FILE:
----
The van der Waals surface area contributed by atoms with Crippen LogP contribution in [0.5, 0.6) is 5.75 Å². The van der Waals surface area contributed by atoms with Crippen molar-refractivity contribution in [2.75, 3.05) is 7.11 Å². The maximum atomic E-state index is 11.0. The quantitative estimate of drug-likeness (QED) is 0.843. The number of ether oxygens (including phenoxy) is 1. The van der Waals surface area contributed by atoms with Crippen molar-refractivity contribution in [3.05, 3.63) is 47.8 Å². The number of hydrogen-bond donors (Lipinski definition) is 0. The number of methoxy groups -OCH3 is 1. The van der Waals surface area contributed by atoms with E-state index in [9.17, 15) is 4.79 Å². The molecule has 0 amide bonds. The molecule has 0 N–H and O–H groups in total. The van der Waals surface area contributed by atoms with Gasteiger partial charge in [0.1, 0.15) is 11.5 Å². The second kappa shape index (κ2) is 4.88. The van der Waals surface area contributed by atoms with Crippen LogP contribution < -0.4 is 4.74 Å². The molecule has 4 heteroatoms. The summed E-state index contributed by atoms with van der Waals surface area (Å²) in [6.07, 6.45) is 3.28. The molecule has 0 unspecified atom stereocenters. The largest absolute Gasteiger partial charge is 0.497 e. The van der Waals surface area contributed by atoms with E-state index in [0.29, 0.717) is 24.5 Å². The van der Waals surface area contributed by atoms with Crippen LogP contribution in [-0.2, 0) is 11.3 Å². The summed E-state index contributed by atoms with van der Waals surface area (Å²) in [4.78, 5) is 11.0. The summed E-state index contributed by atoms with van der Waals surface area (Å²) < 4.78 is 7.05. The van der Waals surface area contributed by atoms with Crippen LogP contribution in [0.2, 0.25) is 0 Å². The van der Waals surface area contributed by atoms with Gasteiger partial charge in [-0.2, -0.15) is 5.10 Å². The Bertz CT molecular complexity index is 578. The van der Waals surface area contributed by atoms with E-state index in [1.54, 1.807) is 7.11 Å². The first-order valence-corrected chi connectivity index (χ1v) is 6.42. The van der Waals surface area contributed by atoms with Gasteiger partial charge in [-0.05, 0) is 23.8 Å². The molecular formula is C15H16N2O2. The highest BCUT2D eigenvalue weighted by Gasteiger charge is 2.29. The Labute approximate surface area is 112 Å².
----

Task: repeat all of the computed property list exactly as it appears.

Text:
The van der Waals surface area contributed by atoms with Crippen LogP contribution in [0.5, 0.6) is 5.75 Å². The van der Waals surface area contributed by atoms with Crippen molar-refractivity contribution in [2.75, 3.05) is 7.11 Å². The maximum atomic E-state index is 11.0. The quantitative estimate of drug-likeness (QED) is 0.843. The number of ether oxygens (including phenoxy) is 1. The van der Waals surface area contributed by atoms with Crippen molar-refractivity contribution in [3.05, 3.63) is 47.8 Å². The number of hydrogen-bond donors (Lipinski definition) is 0. The number of methoxy groups -OCH3 is 1. The van der Waals surface area contributed by atoms with E-state index in [9.17, 15) is 4.79 Å². The molecule has 0 amide bonds. The molecule has 0 N–H and O–H groups in total. The van der Waals surface area contributed by atoms with Gasteiger partial charge in [0.1, 0.15) is 11.5 Å². The second kappa shape index (κ2) is 4.88. The van der Waals surface area contributed by atoms with Crippen LogP contribution < -0.4 is 4.74 Å². The molecule has 4 heteroatoms. The summed E-state index contributed by atoms with van der Waals surface area (Å²) in [6.07, 6.45) is 3.28. The molecule has 0 unspecified atom stereocenters. The largest absolute Gasteiger partial charge is 0.497 e. The van der Waals surface area contributed by atoms with E-state index in [0.29, 0.717) is 24.5 Å². The van der Waals surface area contributed by atoms with Crippen LogP contribution in [-0.2, 0) is 11.3 Å². The summed E-state index contributed by atoms with van der Waals surface area (Å²) in [4.78, 5) is 11.0. The summed E-state index contributed by atoms with van der Waals surface area (Å²) < 4.78 is 7.05. The van der Waals surface area contributed by atoms with Crippen LogP contribution in [0.2, 0.25) is 0 Å². The van der Waals surface area contributed by atoms with Gasteiger partial charge in [-0.2, -0.15) is 5.10 Å². The Bertz CT molecular complexity index is 578. The van der Waals surface area contributed by atoms with E-state index in [1.54, 1.807) is 7.11 Å². The first-order valence-corrected chi connectivity index (χ1v) is 6.42. The van der Waals surface area contributed by atoms with Gasteiger partial charge in [-0.05, 0) is 23.8 Å². The molecular formula is C15H16N2O2. The highest BCUT2D eigenvalue weighted by Gasteiger charge is 2.29. The Labute approximate surface area is 112 Å².